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Indigenous Communities in Central America Hit Hard by Climate Change

December 4, 2020

The Washington-based Latin America Working Group advocates for just U.S. policies towards Latin America and the Caribbean, including human rights, peace, and social, economic, and environmental justice. In their quest to keep supporters informed about issues related to U.S. immigration and enforcement policy, and especially about migration from Central America and Mexico, they shared a recent article written by Jeff Abbott for the Daily Beast, entitled: Migrants Flee Climate Change Ravaged Central America as Record-Breaking Hurricanes Hit.

“Northern and Eastern Guatemala saw intense heavy rains from the storms causing widespread flooding and catastrophic landslides. In one disaster following Eta, a landslide in province of Alta Verapaz buried the Indigenous Maya Poqomchi’ village of Quejá, leaving over 100 under mud and debris. Rescue efforts were abandoned days after they began after conditions in the area made it unsafe for rescuers. Many other towns and villages across Guatemala remain under water. Rural Indigenous communities are among the hardest hit, with many communities being totally cut off from access to aid. Helicopters have become the only means of reaching areas devastated by the storms. The United States military and neighboring El Salvador sent helicopters to assist in aid distribution.”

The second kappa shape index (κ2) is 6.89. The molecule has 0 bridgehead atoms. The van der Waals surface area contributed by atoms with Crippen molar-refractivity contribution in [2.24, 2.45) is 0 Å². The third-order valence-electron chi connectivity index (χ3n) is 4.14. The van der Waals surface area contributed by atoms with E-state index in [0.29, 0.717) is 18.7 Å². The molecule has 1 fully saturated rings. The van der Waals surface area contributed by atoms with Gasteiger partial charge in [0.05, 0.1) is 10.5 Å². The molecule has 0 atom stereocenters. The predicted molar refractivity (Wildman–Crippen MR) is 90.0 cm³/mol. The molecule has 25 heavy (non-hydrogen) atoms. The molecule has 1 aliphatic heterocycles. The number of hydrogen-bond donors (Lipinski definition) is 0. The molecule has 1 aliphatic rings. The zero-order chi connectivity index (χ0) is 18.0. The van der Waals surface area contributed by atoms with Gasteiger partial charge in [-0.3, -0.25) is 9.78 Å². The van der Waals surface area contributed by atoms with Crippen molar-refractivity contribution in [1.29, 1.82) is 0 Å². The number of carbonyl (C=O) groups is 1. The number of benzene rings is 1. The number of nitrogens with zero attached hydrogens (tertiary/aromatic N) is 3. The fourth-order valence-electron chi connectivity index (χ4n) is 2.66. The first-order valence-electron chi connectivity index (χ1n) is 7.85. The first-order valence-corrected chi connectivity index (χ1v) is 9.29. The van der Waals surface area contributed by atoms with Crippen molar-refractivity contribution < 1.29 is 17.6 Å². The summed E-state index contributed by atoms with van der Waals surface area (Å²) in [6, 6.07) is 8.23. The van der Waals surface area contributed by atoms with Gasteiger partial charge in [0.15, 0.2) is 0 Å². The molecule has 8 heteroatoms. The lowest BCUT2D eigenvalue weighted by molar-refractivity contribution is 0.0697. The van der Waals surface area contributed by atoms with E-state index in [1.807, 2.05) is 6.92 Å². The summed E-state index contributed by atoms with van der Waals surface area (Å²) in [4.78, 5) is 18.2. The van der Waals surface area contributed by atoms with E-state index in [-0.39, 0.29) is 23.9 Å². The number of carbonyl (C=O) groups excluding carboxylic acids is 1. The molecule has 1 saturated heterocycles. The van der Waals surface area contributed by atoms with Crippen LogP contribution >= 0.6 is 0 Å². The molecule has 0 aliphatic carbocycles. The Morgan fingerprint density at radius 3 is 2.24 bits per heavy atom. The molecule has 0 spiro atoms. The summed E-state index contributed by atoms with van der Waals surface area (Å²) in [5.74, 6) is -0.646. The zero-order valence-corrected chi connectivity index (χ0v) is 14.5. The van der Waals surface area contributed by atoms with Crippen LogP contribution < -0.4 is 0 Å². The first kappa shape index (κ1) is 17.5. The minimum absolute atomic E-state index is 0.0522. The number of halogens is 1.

Read the rest of his story, including more about this record breaking hurricane season and its impact on the most vulnerable, here.